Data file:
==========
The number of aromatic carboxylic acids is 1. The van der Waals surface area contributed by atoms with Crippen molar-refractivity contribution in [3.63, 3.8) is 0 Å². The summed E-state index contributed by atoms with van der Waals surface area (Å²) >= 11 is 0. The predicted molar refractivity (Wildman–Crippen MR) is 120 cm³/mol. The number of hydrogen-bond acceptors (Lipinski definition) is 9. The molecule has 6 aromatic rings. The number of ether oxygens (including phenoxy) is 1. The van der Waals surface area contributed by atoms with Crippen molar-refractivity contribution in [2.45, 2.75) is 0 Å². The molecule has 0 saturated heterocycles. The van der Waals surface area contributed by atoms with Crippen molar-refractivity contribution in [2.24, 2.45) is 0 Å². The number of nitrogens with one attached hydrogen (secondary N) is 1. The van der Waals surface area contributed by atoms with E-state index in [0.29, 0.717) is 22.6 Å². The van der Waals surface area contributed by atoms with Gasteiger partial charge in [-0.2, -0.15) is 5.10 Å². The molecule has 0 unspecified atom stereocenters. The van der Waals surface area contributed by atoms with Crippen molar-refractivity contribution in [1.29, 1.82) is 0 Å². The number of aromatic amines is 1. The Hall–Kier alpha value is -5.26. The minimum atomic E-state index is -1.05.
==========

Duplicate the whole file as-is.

The number of aromatic carboxylic acids is 1. The van der Waals surface area contributed by atoms with Crippen molar-refractivity contribution in [3.63, 3.8) is 0 Å². The summed E-state index contributed by atoms with van der Waals surface area (Å²) >= 11 is 0. The predicted molar refractivity (Wildman–Crippen MR) is 120 cm³/mol. The number of hydrogen-bond acceptors (Lipinski definition) is 9. The molecule has 6 aromatic rings. The number of ether oxygens (including phenoxy) is 1. The van der Waals surface area contributed by atoms with Crippen molar-refractivity contribution in [2.45, 2.75) is 0 Å². The molecule has 0 saturated heterocycles. The van der Waals surface area contributed by atoms with Crippen molar-refractivity contribution in [2.24, 2.45) is 0 Å². The number of nitrogens with one attached hydrogen (secondary N) is 1. The van der Waals surface area contributed by atoms with E-state index in [0.29, 0.717) is 22.6 Å². The van der Waals surface area contributed by atoms with Gasteiger partial charge in [-0.2, -0.15) is 5.10 Å². The molecule has 0 unspecified atom stereocenters. The van der Waals surface area contributed by atoms with Crippen molar-refractivity contribution in [1.29, 1.82) is 0 Å². The number of aromatic amines is 1. The Hall–Kier alpha value is -5.26. The minimum atomic E-state index is -1.05.